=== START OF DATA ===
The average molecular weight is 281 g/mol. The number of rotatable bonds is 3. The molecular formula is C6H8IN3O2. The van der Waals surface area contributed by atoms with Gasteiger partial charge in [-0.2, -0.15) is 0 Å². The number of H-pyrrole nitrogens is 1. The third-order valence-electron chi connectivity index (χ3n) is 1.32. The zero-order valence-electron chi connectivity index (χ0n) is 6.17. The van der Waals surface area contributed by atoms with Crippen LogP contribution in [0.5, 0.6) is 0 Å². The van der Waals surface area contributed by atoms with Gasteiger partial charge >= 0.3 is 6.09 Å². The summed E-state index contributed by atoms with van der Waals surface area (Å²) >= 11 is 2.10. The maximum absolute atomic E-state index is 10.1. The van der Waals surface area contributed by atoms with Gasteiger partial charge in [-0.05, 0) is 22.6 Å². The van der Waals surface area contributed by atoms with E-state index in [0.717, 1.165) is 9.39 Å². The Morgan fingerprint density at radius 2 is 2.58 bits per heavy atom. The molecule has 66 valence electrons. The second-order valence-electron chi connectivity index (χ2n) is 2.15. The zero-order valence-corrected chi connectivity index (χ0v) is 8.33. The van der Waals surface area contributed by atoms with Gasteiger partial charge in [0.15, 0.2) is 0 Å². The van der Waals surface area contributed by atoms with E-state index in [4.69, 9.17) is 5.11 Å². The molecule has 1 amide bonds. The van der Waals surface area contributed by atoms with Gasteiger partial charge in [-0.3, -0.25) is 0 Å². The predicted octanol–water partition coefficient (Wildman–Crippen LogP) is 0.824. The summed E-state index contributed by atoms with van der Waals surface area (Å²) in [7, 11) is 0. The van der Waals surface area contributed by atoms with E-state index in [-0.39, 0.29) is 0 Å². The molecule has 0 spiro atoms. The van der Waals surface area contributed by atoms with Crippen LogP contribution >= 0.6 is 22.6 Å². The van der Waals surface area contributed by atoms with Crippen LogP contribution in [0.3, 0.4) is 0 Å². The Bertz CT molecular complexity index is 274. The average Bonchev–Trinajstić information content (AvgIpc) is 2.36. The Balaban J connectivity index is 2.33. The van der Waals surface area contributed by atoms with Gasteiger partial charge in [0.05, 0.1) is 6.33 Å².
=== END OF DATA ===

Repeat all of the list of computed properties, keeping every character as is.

The average molecular weight is 281 g/mol. The number of rotatable bonds is 3. The molecular formula is C6H8IN3O2. The van der Waals surface area contributed by atoms with Gasteiger partial charge in [-0.2, -0.15) is 0 Å². The number of H-pyrrole nitrogens is 1. The third-order valence-electron chi connectivity index (χ3n) is 1.32. The zero-order valence-electron chi connectivity index (χ0n) is 6.17. The van der Waals surface area contributed by atoms with Crippen LogP contribution in [0.5, 0.6) is 0 Å². The van der Waals surface area contributed by atoms with Gasteiger partial charge >= 0.3 is 6.09 Å². The summed E-state index contributed by atoms with van der Waals surface area (Å²) >= 11 is 2.10. The maximum absolute atomic E-state index is 10.1. The van der Waals surface area contributed by atoms with Gasteiger partial charge in [-0.05, 0) is 22.6 Å². The van der Waals surface area contributed by atoms with E-state index in [0.717, 1.165) is 9.39 Å². The Morgan fingerprint density at radius 2 is 2.58 bits per heavy atom. The molecule has 66 valence electrons. The second-order valence-electron chi connectivity index (χ2n) is 2.15. The zero-order valence-corrected chi connectivity index (χ0v) is 8.33. The van der Waals surface area contributed by atoms with Gasteiger partial charge in [0.15, 0.2) is 0 Å². The van der Waals surface area contributed by atoms with E-state index in [4.69, 9.17) is 5.11 Å². The molecule has 1 amide bonds. The van der Waals surface area contributed by atoms with Gasteiger partial charge in [-0.3, -0.25) is 0 Å². The predicted octanol–water partition coefficient (Wildman–Crippen LogP) is 0.824. The summed E-state index contributed by atoms with van der Waals surface area (Å²) in [7, 11) is 0. The van der Waals surface area contributed by atoms with E-state index in [-0.39, 0.29) is 0 Å². The molecule has 0 spiro atoms. The van der Waals surface area contributed by atoms with Crippen LogP contribution >= 0.6 is 22.6 Å². The van der Waals surface area contributed by atoms with Crippen LogP contribution in [0.3, 0.4) is 0 Å². The Bertz CT molecular complexity index is 274. The average Bonchev–Trinajstić information content (AvgIpc) is 2.36. The Balaban J connectivity index is 2.33. The van der Waals surface area contributed by atoms with Gasteiger partial charge in [0.05, 0.1) is 6.33 Å².